Scanlon on Desire and the Explanation of Action

Michael Smith

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T. M. Scanlon claims that insofar as 'having a desire' is understood as a state that is distinct from 'seeing something as a reason,' it plays almost no role in the justification and explanation of action. Since in the standard story of action desire is understood as a behavioral disposition, and since in that story every action is explained by desire, so understood, and since a desire so understood is a distinct state from seeing something as a reason, it follows that Scanlon sets himself against the standard story of action. In my paper I begin by explaining the attractions of the standard story of action and then I examine Scanlon's reasons for thinking that desire, understood in the way in which it is in that story, plays almost no role in the explanation of action.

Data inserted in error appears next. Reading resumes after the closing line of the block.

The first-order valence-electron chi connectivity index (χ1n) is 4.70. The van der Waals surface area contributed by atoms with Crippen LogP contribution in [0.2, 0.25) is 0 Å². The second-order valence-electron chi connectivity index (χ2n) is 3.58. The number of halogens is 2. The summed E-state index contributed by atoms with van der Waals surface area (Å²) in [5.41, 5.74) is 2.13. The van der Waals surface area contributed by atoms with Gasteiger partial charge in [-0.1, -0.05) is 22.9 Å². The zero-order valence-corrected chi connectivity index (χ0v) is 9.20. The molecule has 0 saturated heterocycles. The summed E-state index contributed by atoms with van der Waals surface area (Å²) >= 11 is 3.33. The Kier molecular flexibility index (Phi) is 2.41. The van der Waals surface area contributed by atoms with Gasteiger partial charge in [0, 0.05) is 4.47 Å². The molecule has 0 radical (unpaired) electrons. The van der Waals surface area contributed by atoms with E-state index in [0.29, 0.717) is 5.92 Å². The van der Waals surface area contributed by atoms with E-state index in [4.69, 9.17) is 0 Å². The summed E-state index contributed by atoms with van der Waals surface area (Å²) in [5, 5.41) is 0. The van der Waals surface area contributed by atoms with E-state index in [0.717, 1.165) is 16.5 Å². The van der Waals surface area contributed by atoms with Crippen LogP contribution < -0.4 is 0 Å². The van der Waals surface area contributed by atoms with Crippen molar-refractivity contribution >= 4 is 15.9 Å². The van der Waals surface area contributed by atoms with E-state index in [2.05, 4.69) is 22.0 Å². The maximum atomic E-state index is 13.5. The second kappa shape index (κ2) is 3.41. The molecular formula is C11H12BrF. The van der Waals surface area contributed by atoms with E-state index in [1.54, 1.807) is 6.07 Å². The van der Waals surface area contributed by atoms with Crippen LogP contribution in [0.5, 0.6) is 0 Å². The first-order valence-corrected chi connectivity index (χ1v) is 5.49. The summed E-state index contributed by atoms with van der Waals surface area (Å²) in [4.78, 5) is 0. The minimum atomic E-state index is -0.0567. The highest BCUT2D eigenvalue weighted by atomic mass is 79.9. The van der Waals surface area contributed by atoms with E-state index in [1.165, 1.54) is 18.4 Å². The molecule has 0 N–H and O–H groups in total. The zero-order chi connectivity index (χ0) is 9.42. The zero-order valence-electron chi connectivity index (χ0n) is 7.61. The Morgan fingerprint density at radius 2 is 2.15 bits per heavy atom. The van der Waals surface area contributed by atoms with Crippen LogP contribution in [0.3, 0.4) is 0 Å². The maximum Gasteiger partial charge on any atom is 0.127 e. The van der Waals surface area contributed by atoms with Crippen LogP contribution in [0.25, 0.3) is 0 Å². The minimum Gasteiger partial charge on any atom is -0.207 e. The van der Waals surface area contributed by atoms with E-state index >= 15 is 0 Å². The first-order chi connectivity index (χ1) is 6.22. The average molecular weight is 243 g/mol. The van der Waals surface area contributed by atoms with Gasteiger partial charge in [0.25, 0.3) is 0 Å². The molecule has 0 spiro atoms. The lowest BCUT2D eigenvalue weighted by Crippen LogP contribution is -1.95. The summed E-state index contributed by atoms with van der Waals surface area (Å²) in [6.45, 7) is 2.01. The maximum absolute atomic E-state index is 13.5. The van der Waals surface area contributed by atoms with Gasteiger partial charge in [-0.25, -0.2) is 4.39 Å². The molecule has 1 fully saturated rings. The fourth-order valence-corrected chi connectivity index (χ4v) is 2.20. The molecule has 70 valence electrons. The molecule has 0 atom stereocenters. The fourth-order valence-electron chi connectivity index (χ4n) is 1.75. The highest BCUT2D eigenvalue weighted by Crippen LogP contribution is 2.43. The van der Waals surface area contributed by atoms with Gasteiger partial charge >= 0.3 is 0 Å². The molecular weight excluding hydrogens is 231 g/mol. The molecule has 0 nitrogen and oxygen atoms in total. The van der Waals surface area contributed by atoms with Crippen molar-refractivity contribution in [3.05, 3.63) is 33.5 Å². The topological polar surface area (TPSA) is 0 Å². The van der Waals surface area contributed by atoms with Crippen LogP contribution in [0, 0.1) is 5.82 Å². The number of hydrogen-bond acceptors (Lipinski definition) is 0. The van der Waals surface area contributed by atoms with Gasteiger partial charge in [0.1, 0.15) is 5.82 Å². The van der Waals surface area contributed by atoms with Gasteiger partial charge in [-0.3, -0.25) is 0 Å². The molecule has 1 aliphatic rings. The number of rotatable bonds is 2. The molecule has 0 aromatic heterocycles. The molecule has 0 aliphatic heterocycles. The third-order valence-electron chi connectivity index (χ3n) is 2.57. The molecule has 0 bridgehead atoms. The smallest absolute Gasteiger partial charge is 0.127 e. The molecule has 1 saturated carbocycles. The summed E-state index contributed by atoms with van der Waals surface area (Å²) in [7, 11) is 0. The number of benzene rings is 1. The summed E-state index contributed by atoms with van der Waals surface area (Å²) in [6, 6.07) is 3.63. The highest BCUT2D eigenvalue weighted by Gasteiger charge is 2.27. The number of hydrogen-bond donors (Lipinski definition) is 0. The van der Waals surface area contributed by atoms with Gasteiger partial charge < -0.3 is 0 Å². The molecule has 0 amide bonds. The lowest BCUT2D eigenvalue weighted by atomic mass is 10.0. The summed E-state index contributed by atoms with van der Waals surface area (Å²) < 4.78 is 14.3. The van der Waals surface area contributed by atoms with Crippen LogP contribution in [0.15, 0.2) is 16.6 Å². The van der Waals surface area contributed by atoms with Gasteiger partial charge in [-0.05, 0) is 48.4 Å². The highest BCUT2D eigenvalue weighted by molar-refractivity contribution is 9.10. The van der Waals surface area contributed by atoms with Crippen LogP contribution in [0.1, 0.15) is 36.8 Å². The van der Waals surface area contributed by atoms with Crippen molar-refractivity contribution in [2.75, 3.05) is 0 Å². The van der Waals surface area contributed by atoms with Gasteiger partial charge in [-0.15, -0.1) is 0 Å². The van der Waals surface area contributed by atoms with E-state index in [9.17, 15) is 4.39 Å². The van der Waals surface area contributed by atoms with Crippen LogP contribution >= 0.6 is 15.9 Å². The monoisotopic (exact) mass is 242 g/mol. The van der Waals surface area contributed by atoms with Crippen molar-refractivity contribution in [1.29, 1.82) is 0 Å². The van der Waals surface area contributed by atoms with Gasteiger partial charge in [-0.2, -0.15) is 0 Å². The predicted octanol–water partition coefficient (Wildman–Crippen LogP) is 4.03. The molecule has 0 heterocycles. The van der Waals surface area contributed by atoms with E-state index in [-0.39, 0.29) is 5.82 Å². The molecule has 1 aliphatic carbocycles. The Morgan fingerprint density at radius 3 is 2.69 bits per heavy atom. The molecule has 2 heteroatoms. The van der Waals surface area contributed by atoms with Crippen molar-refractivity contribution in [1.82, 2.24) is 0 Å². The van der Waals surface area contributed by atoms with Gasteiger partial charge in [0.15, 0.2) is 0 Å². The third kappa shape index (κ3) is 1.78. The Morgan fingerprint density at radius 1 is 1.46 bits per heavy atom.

Original languageEnglish
Title of host publicationReasons and Recognition
Subtitle of host publicationEssays on the Philosophy of T.M. Scanlon
PublisherOxford University Press, USA
ISBN (Electronic)9780199918829
ISBN (Print)9780199753673
Publication statusPublished - 2012
Externally publishedYes


  • Desire
  • Explanation
  • Hume
  • Justification
  • Like
  • Reason
  • Scanlon
  • Want

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